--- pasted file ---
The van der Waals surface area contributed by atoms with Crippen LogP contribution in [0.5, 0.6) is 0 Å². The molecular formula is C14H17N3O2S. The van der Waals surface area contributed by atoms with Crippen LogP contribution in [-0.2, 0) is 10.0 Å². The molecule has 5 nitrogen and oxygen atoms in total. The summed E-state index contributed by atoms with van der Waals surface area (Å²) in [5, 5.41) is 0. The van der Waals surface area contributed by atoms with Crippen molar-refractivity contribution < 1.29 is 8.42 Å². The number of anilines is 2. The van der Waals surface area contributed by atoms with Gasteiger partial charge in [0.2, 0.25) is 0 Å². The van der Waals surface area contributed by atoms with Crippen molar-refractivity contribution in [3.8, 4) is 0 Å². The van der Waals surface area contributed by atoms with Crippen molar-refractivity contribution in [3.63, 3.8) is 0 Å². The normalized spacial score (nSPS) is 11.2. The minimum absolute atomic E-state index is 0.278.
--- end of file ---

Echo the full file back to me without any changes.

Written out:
The van der Waals surface area contributed by atoms with Crippen LogP contribution in [0.5, 0.6) is 0 Å². The molecular formula is C14H17N3O2S. The van der Waals surface area contributed by atoms with Crippen LogP contribution in [-0.2, 0) is 10.0 Å². The molecule has 5 nitrogen and oxygen atoms in total. The summed E-state index contributed by atoms with van der Waals surface area (Å²) in [5, 5.41) is 0. The van der Waals surface area contributed by atoms with Crippen molar-refractivity contribution < 1.29 is 8.42 Å². The number of anilines is 2. The van der Waals surface area contributed by atoms with Gasteiger partial charge in [0.2, 0.25) is 0 Å². The van der Waals surface area contributed by atoms with Crippen molar-refractivity contribution in [3.8, 4) is 0 Å². The van der Waals surface area contributed by atoms with Crippen molar-refractivity contribution in [3.63, 3.8) is 0 Å². The normalized spacial score (nSPS) is 11.2. The minimum absolute atomic E-state index is 0.278.